Get The Morning Chalk Up
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Dear 17-Year-Old James,
You’ve ruined your life.
So many people poured themselves into you and football. They were counting on you to take care of them; they need you, and you’ve ruined all of it.
Your brothers and sisters worked hard to convince Mom to send you to Holy Cross, across Mill Creek and down route 130 in Delran. You were the only one that went to private school out of your hood. But you got that football scholarship, and you did it, every day. You walked past all those men outside the bodega on 42nd street every morning to catch the bus to Holy Cross. Your friends didn’t have to leave so early for school, so they got to crawl through the hole in the fence to play basketball with milk crates in the abandoned building on your block.
But not you, you went to private school and played football.
And it pays off. It’s Winter, 2002. You just became a Junior All American Football and Track athlete.
You’re walking tall.
People are talking.
“You hear about Jim Jim? He just got voted All American. He’s gonna get a full ride to play football, then headin’ off to the pros.”
You are not alone. You are not a failure. You are not a disappointment. Pick your head up. Look straight ahead. Stop looking down.
Suddenly there’s hope. You don’t feel so poor any longer. You’re heading to the big time.
Every major college in the country wants you and you are destined for great things. You’re getting recruitment letters from Miami, Iowa, Ohio State, South Carolina, and Pittsburgh just to name a few. But James, even though you’re living the dream of every kid in South Jersey right now, we don’t go off to college. We don’t get that experience.
Things are about to change. You’re going to become a father.
Mom won’t even yell, so you know you’ve disappointed her. “Jim Jim,” she’ll say, “What are we gonna do?” But you’ll tell her the same thing you told your girlfriend, your coaches, yourself. It will be okay. I’ll just figure it out.
You are not alone. You are not a failure. You are not a disappointment.
Pick your head up. Look straight ahead. Stop looking down. You did not do one thing wrong.
And James, don’t panic. The school administration can’t actually kick you out. And all those football recruiters still pursue you. The only difference now is that you’ll ask about housing for your girlfriend and daughter. They come with you or no deal.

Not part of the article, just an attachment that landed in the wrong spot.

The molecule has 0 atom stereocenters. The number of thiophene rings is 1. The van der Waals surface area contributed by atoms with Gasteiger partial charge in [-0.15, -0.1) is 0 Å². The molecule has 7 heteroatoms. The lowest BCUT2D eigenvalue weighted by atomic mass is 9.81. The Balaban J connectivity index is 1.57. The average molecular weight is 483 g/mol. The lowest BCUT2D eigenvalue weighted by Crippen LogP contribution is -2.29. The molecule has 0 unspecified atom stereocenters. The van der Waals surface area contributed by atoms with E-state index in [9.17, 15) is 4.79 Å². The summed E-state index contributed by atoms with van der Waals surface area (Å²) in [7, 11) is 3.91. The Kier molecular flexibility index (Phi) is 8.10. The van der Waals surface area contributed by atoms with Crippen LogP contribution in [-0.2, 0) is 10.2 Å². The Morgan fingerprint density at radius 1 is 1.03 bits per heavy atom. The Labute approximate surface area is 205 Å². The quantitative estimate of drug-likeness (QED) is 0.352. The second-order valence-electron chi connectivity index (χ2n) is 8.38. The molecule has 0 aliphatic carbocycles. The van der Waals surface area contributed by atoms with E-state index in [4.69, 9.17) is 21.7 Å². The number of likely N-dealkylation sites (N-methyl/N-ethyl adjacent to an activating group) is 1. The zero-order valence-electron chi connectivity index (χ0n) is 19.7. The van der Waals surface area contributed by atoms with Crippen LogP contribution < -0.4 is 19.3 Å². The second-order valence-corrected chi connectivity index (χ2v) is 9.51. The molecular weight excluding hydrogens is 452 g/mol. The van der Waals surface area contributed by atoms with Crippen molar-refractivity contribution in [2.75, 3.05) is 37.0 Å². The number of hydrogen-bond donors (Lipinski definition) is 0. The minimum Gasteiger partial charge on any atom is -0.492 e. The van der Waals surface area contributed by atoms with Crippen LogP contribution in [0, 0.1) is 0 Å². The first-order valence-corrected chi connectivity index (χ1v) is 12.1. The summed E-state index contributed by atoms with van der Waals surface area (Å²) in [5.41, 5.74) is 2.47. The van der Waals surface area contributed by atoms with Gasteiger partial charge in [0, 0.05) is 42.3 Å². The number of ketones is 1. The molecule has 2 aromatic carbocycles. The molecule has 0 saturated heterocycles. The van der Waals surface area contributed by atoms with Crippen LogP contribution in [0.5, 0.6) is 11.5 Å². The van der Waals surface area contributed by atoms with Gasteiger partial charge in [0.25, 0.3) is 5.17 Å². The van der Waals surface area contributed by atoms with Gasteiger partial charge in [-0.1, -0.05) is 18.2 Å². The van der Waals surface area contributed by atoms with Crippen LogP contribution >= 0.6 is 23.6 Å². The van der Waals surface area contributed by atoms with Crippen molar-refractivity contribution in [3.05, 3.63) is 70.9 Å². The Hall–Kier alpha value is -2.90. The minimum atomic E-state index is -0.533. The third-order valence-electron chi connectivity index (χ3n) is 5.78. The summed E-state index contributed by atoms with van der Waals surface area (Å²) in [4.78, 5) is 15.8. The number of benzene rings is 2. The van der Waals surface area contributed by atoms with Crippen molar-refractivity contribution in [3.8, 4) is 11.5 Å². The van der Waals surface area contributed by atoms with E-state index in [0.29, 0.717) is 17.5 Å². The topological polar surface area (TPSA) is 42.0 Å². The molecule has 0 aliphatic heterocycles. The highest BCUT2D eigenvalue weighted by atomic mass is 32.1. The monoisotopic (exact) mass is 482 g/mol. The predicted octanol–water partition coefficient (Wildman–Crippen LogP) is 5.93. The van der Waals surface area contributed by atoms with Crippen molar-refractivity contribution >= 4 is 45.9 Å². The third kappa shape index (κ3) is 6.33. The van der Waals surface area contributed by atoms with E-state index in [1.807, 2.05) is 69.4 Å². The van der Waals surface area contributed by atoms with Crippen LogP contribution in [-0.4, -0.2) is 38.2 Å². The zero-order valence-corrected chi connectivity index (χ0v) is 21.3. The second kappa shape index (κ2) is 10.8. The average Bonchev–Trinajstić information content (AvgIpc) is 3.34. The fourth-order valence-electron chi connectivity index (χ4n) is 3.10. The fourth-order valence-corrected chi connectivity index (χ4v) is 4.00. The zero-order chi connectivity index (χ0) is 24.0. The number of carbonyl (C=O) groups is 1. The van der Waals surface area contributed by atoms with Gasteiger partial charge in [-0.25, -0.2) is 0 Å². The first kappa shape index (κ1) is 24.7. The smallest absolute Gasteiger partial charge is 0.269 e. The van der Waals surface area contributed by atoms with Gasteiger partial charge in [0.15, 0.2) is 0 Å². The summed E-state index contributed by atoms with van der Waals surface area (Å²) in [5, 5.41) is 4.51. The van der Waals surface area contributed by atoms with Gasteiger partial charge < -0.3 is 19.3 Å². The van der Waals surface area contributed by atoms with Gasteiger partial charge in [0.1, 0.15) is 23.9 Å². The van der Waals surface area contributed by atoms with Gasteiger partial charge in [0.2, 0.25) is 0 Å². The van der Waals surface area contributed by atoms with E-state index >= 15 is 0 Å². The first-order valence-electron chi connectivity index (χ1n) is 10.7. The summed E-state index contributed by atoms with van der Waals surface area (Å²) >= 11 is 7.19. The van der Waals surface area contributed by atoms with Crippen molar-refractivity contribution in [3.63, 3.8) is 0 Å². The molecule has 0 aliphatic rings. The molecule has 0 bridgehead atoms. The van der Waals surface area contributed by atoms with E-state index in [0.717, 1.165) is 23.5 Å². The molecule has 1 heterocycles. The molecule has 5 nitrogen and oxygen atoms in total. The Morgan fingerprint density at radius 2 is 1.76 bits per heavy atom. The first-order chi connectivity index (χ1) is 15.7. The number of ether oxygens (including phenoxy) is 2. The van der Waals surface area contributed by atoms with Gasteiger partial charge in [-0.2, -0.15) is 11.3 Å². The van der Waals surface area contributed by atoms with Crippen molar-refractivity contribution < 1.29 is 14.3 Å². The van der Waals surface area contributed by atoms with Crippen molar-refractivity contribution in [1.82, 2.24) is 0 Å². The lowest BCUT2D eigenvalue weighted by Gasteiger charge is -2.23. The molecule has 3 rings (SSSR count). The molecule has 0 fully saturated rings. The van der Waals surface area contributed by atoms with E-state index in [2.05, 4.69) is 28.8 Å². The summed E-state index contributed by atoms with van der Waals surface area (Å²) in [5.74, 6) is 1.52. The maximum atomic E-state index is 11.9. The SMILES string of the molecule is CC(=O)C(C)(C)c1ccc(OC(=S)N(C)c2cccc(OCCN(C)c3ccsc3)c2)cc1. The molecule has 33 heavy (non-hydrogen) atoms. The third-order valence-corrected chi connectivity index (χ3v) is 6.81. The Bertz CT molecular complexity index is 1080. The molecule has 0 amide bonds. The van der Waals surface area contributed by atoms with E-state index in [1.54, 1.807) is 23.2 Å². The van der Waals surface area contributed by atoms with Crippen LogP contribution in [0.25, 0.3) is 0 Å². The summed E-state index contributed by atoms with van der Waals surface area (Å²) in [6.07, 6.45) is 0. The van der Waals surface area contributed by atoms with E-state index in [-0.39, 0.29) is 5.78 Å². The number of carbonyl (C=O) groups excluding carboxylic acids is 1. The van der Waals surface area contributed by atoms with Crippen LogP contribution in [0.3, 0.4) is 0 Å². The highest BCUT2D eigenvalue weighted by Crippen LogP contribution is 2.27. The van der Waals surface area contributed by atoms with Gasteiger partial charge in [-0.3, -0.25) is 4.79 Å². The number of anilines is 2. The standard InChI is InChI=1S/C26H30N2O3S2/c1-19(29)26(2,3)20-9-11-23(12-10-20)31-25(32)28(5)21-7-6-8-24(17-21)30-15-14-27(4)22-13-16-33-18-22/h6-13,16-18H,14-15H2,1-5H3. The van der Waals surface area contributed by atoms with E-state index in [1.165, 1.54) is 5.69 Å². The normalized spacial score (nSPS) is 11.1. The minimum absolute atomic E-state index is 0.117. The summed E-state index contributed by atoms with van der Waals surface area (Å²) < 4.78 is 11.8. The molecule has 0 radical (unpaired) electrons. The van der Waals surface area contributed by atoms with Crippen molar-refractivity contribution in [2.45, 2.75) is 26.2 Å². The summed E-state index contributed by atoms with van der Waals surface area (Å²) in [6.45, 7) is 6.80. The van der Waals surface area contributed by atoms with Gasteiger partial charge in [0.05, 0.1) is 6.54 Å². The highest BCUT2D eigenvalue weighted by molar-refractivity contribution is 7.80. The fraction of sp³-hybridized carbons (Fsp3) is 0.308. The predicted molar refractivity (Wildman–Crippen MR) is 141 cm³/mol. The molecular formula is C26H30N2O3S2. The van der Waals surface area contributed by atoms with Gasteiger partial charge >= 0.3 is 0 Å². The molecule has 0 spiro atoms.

Block out all the naysayers, bigots, and racists. You did not defile that young white girl’s life. You are not a disgrace to your family. You will not have a zebra baby, or an oreo baby, or a N***** baby. If the lunch ladies don’t want to serve you because you got a white girl pregnant, that’s okay. Count on Coach Madera; he has your back, every day every time.
But then, another change of plans. One day your girlfriend goes home to her parents. She takes the baby, your baby, your daughter. And that’s that. That’s the last time you see her. You don’t get to come home from school to her sweet little face anymore. You don’t get to hold her while you do your math homework, you don’t get to wake up and make her a bottle while you get ready for another day as a high school senior. You don’t get to negotiate housing for your daughter with the college recruiters anymore.
You’re going to be okay, I promise.
One day your girlfriend goes home to her parents. She takes the baby, your baby, your daughter. And that’s that. That’s the last time you see her.
Mrs. McConnell, the school nurse, gets it. She lets you come and rest in her office. And she listens to you with all 5 feet of her little Italian self. Popping gum and pushing her glasses back up her nose, she sees you as a person, as a man, not just as a black kid on a ball scholarship that got a white girl pregnant. When she sees you in the hall, she will reach on her tip-toes to bop you on the back of the head, “Head up James! Walk with that head up!”
Keep talking to her. She hears you. Believe her when she says you are a good person, with a good heart, that you are worthy of and able to give good, clean love. Love yourself, James. Be proud because you will show your little girl just how much you love her. You will show her that you are the father that never left her side.
But love everyone else too, James. Do not allow yourself to see hate in others because of discrimination, bigotry, and racism. Love them, too. When you show love and give love, they see Jesus.
Please know that everything doesn’t go according to our plans but, instead, according to God’s plan. Every kid from the projects has dreams of making it in the NFL, and you do, you make it all the way to Chicago, a wide receiver for the Bears, but it takes a man to want to better another life for the future. You did not make a mistake. She is not a mistake. You made a life, a beautiful life, created in the eyes of God. Nobody can measure the amount of love that is in a person’s heart, that is in your heart for her and has been since day one. That love is still there today, every second of the day. The love that you have for her and the struggle of the years that are in front of you will shape you to be bold, fearless, confident, strong, ambitious, selfless and most of all a Man of God.
We have a dream now, James. We have it all the time. Sometimes when it’s quiet in the gym, and I’m sitting between clients, I imagine I look up to see my wife is about to surprise me. That I will be at my gym coaching and my daughter will walk in. I will leave my doors open for her, every day.
Stay Strong, James. For her and you. Because you’ll both need it.